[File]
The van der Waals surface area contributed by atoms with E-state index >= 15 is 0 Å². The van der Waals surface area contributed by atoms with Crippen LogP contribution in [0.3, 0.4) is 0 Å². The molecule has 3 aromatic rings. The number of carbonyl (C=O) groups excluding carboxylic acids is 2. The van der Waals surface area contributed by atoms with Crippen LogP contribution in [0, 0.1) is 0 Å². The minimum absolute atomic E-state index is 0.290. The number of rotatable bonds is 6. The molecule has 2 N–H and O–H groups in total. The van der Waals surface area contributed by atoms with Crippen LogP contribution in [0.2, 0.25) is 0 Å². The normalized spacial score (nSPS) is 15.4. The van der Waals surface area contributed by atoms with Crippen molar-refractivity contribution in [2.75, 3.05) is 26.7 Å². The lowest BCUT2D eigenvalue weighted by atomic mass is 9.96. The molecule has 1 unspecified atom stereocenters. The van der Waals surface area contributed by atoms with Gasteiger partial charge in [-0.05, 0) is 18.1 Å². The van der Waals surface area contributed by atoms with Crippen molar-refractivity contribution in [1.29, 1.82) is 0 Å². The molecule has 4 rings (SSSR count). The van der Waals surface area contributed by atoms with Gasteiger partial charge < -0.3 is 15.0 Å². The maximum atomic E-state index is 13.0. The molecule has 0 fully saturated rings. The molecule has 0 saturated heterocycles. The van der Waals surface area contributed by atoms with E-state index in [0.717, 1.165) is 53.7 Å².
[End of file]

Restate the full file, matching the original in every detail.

The van der Waals surface area contributed by atoms with E-state index >= 15 is 0 Å². The van der Waals surface area contributed by atoms with Crippen LogP contribution in [0.3, 0.4) is 0 Å². The molecule has 3 aromatic rings. The number of carbonyl (C=O) groups excluding carboxylic acids is 2. The van der Waals surface area contributed by atoms with Crippen LogP contribution in [0, 0.1) is 0 Å². The minimum absolute atomic E-state index is 0.290. The number of rotatable bonds is 6. The molecule has 2 N–H and O–H groups in total. The van der Waals surface area contributed by atoms with Crippen LogP contribution in [0.2, 0.25) is 0 Å². The normalized spacial score (nSPS) is 15.4. The van der Waals surface area contributed by atoms with Crippen molar-refractivity contribution in [2.75, 3.05) is 26.7 Å². The lowest BCUT2D eigenvalue weighted by atomic mass is 9.96. The molecule has 1 unspecified atom stereocenters. The van der Waals surface area contributed by atoms with Gasteiger partial charge in [-0.05, 0) is 18.1 Å². The van der Waals surface area contributed by atoms with Crippen molar-refractivity contribution in [1.29, 1.82) is 0 Å². The molecule has 4 rings (SSSR count). The van der Waals surface area contributed by atoms with Gasteiger partial charge < -0.3 is 15.0 Å². The maximum atomic E-state index is 13.0. The molecule has 0 fully saturated rings. The molecule has 0 saturated heterocycles. The van der Waals surface area contributed by atoms with E-state index in [0.717, 1.165) is 53.7 Å².